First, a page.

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A city her mother had painted for her.

“That’s it,” she told Nicholas. “We’ll find it there.” To Hasan, she asked, “Is there any way to narrow down which tomb it might be referring to? Are there very many?”

“Many,” Hasan said, almost apologetically. “I have not visited in many years, so I could not tell you. But Rose tells you to look for the sigil, the sign of our family. I think you will recognize it when you see it.”

Etta nodded, thinking of the tree etched into the cover of her mother’s travel journal. Her hands came up to thoughtfully twist one earring’s cool pearl.

“I worry, though,” Hasan continued. “It is a three-day ride from Damascus on horse, longer by camel. You may be able to push the horses harder, arrive in two days, but it is dangerous—water is not plenty, and if you drive them to exhaustion you will have to go on foot.”

“It’s a risk we’ll have to take, then,” Nicholas said. “We’ll need a map, a compass if you have one—water, food—can we go to the markets at once?”

“Well, yes, of course, but you will not require a map nor a compass, for I shall go with you. As your guide.”

Nicholas was rising to his feet, but at that, he stopped. “We don’t need a guide.”

Why? she wondered. Did he think navigating the ocean gave him some kind of magical insight into handling the desert? This was a gift that Hasan was offering. She wasn’t about to spit in his face.

“It would be my honor,” Hasan said. “It is not ideal to go in a group so small, but I will protect you both with my life.”

“I am perfectly capable of—” Nicholas began, stopping only when Etta put a hand on his shoulder.

“I would hope that will not be necessary,” she said, “but we accept your help. Thank you.”

One to recognize when a battle was already lost—maybe—Nicholas made his way back into the house, crossing the courtyard in long, purposeful strides. He might as well have turned back and glared at them, his posture was so rigid.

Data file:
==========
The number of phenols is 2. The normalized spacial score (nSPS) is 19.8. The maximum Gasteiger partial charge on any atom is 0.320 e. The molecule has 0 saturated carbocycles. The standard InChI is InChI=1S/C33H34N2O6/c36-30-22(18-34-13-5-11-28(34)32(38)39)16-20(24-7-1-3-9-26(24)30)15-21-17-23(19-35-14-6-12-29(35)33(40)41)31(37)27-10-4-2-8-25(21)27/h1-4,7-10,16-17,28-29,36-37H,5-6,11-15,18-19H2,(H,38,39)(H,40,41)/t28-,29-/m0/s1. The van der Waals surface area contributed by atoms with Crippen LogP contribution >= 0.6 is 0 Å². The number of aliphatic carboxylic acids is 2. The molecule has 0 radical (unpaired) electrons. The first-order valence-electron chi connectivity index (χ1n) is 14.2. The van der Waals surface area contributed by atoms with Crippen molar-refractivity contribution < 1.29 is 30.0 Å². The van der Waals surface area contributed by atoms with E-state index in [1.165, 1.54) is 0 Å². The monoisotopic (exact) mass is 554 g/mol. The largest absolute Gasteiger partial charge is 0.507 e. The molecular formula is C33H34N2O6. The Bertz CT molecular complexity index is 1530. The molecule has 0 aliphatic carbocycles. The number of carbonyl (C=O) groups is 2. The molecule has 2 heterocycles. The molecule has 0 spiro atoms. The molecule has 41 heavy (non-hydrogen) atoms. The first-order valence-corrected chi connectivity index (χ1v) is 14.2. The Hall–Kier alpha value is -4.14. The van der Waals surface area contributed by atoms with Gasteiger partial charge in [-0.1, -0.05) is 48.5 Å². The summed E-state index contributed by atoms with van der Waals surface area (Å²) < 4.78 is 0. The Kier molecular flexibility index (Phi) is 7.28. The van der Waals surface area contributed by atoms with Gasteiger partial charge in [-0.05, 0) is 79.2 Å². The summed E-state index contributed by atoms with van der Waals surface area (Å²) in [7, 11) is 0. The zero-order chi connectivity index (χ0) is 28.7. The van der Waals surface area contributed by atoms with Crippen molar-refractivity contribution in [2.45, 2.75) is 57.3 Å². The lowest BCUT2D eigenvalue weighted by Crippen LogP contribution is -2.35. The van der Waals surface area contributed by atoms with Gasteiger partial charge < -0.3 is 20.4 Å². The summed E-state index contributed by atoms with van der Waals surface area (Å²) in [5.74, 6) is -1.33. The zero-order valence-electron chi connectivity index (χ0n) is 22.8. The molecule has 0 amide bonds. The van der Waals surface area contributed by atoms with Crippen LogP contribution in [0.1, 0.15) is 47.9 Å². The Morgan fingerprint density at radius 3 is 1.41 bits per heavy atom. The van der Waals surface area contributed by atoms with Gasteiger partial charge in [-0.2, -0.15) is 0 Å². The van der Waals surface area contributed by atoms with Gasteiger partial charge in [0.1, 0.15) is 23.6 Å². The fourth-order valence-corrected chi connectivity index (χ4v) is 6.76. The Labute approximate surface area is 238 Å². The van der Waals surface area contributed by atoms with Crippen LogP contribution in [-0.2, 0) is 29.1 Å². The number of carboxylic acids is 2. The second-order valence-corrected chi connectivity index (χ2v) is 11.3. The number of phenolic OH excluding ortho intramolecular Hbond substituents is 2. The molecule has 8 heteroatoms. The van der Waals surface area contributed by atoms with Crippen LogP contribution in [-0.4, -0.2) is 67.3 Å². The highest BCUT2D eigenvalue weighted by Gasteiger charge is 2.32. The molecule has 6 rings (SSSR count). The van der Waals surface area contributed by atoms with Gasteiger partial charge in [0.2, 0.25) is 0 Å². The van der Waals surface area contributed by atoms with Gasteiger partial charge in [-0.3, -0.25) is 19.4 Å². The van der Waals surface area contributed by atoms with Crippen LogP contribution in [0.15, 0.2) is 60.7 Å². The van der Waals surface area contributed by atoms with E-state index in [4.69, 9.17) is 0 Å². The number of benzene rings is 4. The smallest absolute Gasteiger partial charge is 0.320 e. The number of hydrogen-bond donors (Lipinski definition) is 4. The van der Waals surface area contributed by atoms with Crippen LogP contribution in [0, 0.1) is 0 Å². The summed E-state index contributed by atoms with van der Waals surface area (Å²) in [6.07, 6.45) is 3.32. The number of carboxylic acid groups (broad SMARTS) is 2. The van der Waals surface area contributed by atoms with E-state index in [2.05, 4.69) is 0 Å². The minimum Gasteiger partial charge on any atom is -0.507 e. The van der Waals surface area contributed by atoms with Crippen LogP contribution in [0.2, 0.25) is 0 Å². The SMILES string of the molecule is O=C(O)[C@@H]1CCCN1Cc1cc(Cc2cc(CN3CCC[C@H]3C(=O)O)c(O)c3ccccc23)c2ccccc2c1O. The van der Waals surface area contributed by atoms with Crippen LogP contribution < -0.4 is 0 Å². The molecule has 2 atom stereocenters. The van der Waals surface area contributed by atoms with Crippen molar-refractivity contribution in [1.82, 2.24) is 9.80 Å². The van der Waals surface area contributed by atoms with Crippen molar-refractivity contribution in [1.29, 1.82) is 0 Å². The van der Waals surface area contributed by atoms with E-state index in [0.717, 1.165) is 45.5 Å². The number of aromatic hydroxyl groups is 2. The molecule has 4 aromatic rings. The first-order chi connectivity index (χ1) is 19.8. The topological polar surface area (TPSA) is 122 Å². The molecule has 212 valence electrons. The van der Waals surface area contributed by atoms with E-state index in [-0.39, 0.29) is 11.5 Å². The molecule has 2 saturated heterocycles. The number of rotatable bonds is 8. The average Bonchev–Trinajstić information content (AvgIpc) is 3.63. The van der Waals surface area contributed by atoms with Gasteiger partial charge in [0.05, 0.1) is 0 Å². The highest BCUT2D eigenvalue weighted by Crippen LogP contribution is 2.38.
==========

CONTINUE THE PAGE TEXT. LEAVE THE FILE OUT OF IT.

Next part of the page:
“That is a man who does not like to lose.” Hasan waited until Nicholas was well out of sight before leaning toward Etta, soft concern on his face. “I would be pleased to kill him for you.”

She was so startled by the words, it took his laughter to make her see it had been a joke. “He’s been on edge lately. It’s been a hard couple of days.”

“I am more concerned for you. You seem unhappy this morning,” he said. She knew that they were roughly the same age; that, if anything, he had only a few years on her. In that moment, though, his face was so knowing that it felt like she was being offered the opportunity to unburden herself to someone as ancient and knowing as the sun itself—someone who could make sense of what she was feeling.

“We had a bit of a fight,” Etta admitted. “We resolved it the best we could, but it’s not a permanent solution. He’s upset about it and on edge about everything happening. So am I.”

“Has he harmed you?”

“No—nothing like that,” she assured him quickly. “It was just…coming to the conclusion that the…” She didn’t want to lie to him, but she also wasn’t sure how to say it without actually saying it. “That my future might not be what I thought it was going to be.”

Not to mention a healthy dose of fear for her mom—where she was, how they were treating her, if she was hurt—

“I think perhaps…” Hasan caught himself, seeming to consider his words more carefully. “I think perhaps this thing that is between you is not so simple as he would make it sound?”

A shiver of worry passed down her spine.

“Listen well, little niece,” Hasan said, clearly sensing this. “I know his reasons. I do not judge, the way others would. Abbi and Ummi were not married—they could not be traditionally bound. It is forbidden for a woman of my faith to marry a man who is not. But Allah in all his wisdom still brought them together. When they were discovered, she was cast out most terribly from her family. He brought her here, to a foreign land, to begin a new life and try to escape the shame that others had tried and failed to cast upon her. He cared for us, provided, but we could not be seen with him without fear of condemnation, and we could not go with him. We never wanted for anything—except, at times, his presence.”

Hasan gave one last gentle pat to her hand, continuing. “It is blasphemous, I know; it goes against our teachings and beliefs, but I accept their choices. I cherish them in my heart. I cannot help but think, it matters not who you love, but only the quality of such a love. And so what I wish to say to you is…a flower is no less beautiful because it does not bloom in the expected form. Because it lasts an hour, and not days.”

Etta nodded again, somehow managing to swallow against the tightness of her throat. It was what she needed to hear, that reassurance, the echo of her own thoughts. “He is very concerned about the judgment of others. I admire the courage of your parents—I can’t imagine how difficult it was.”

“His wish is your protection; it is a good thing,” he said. “I cannot find fault in it. But Abbi described to me what it was to travel, to see the fabric of life spread out before him. He said it was ‘possibility.’ It is said that there is time enough for every purpose, and so you must continue to believe that there is a time for you.”